When the Egyptian Stock Exchange (EGX) finally resumed trading on March 23, six weeks after the resignation of President Hosni Mubarak, officials were pragmatic about the day’s 8.9 percent drop in the EGX 30 index. The gain of freedom far outweighed the economic cost of the revolution, interim EGX Chairman Mohammed Abdel-Salam told reporters.
It did not come as much of a surprise that Egypt’s benchmark index nosedived in the first 30 minutes of trading after the market’s revolutionary hiatus since January 24. A great deal has happened in those two months, during which the EGX lost just short of 40 sessions.
During the period of market closure in Cairo, the only evidentiary indications of how investors felt about Egyptian equities came from the trade of Global Depository Receipts (GDRs) of Egyptian stocks on the London Stock Exchange (LSE), where the handful of actively traded Egyptian GDRs dropped mightily.
Of 10 Egyptian GDRs on the LSE, six were active during the EGX closure, and four of those six are the country’s strongest companies by market capitalization. All six dropped between January 9 and March 21 — one telecom GDR and two financial stocks fell more than 30 percent apiece, Orascom Construction Industries and Orascom Telecom Holding lost 26 percent and 15 percent, respectively, but a cement scrip closed the period only 2 percent weaker.
At the same time, five other LSE-listed Arab GDRs with trading activity during this revolutionary period fell on both their home markets and, pronouncedly, on the LSE. Only one Arab GDR, of Lebanon-based Byblos Bank, gained on the LSE over the period.
In short, the Arab stocks with the guts to venture into international markets have not fared well during the revolutions. The benchmark indices of the Egyptian bourse and the Tunisian Stock Exchange (TSE), the countries hailed most for their roles in the “Arab Spring,” on March 29 closed 24 percent and 15 percent down when compared with the start of 2011, placing them at the tail end of global stock market performances in the year to date. Moreover (and partly explaining the incomparably poor performance of EGX and TSE), the exchanges of Egypt, Tunisia, Libya and Bahrain combined lost out on more than 90 trading sessions in the first quarter of 2011, with the young Libyan Exchange likely to be in limbo for many more weeks.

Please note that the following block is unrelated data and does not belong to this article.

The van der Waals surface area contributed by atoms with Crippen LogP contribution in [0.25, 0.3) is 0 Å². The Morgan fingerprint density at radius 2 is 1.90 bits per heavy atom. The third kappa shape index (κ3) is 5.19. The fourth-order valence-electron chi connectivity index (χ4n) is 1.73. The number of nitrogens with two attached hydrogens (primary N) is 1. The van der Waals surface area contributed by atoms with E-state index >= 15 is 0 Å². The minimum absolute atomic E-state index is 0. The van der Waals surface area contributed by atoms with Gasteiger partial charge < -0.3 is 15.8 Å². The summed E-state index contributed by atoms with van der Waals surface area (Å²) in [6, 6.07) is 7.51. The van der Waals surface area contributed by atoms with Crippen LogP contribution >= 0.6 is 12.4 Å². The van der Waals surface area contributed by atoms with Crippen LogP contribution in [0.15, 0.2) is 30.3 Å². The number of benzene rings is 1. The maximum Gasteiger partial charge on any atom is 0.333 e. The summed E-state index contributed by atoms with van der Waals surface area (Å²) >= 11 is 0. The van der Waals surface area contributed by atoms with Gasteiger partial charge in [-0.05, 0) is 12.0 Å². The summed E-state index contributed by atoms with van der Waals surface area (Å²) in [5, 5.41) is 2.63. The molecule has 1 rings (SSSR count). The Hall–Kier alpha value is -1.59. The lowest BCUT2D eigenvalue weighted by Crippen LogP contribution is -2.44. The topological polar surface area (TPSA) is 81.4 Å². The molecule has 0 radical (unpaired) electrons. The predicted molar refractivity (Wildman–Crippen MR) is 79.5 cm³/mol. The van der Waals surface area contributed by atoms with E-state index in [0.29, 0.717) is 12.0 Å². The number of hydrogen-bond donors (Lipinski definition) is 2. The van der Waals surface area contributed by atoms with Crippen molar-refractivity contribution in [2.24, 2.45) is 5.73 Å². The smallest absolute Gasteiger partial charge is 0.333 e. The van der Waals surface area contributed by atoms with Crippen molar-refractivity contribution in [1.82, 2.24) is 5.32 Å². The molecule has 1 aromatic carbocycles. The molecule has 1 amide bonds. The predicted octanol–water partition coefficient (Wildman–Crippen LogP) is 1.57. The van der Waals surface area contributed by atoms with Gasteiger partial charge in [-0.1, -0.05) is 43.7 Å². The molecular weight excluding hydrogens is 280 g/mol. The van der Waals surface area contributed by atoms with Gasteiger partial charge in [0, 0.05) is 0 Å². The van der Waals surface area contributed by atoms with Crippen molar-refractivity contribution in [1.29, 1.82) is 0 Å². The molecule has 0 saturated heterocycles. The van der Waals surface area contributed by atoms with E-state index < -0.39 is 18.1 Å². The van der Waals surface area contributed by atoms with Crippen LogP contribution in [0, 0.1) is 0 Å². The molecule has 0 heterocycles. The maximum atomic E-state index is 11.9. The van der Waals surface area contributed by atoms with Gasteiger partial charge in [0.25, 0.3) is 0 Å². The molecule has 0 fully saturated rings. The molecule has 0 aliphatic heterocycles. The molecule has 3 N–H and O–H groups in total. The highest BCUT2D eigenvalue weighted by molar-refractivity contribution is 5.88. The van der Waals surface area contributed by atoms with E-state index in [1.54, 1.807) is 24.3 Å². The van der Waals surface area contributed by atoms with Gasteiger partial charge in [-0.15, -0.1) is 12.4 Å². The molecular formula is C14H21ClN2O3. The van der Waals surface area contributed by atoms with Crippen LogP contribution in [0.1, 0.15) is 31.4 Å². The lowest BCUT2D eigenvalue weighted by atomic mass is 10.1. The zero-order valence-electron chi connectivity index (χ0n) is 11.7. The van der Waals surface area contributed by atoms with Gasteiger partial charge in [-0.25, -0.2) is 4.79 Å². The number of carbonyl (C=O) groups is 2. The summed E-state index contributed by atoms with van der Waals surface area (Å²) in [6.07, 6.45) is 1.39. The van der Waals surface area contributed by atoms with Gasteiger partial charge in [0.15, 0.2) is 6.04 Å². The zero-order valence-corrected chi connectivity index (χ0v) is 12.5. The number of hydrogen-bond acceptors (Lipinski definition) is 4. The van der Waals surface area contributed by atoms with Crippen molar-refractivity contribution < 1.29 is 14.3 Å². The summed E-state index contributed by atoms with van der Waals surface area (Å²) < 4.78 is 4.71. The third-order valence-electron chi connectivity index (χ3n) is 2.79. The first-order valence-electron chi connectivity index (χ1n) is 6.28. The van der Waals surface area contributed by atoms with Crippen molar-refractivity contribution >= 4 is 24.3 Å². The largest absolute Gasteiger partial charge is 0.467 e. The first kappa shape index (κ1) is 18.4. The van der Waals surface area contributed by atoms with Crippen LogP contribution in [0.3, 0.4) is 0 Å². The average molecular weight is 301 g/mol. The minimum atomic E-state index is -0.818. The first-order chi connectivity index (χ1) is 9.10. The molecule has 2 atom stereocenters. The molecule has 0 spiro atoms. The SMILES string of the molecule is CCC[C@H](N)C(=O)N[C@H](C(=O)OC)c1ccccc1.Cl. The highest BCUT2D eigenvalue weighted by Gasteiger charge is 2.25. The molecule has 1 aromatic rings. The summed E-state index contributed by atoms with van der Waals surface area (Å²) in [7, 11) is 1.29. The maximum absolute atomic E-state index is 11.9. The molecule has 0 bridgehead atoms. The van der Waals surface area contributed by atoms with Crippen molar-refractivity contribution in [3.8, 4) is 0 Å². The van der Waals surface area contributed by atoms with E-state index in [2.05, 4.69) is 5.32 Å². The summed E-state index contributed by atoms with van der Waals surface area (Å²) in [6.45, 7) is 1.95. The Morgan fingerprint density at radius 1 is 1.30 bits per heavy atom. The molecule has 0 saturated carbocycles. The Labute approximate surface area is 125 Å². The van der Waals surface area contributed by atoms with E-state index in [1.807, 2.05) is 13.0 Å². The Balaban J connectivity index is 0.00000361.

Investor behavior on Kuwait Stock Exchange
(January 1 to February 28, 2011)
Gulf Cooperation Council exchanges at the turn of February to March appeared bound for forbidding territory. Selling pressure drove the Saudi Stock Exchange (SSE) and Dubai Financial Market (DFM) benchmark indices to multi-year lows in the first few days of March, almost as though wealthy corporations and individuals had been spooked en masse by the prospect of radical change in power structures across the region.
Then, the whole mystifying decline went into reverse. The SSE’s Tadawul All-Share Index clawed back almost 10 percent in March to close the March 29 session within 2 percent of its index recording at the beginning of 2011. The DFM index gained 15 percent from March 3 to March 29.
When viewing performance of the most active Egyptian GDR on the London Stock Exchange, Commercial International Bank (CIB), in step with the popular unrest and political changes in the Middle East and North Africa this past quarter, it seems likely enough that the developments of politics and stocks were linked in obvious interactions. The ouster of Tunisian president Ben Ali, the day of rage on Tahrir Square, and the intensification of protests in the GCC at the end of February all meshed with periods of drops in the CIB price on the LSE, whereas Mubarak’s resignation was followed by a gain in the stock’s price.
Flight impulses are instinctual survival tools of a vulnerable being, and this quarter reminds us that the investor is as susceptible as any other. The intuitive response to first quarter disasters in 2011 was to sell. As the prime example of panic reaction, the Nikkei 225 descended 20 percent in the week of March 13, although the impact of the March 11 earthquake on Japanese gross domestic product was quickly estimated to be closer to 2 percent, not 20. By market opening on March 30, the Nikkei was still down over 9 percent when compared with the close on March 10, the evening before the triple catastrophe struck Japan.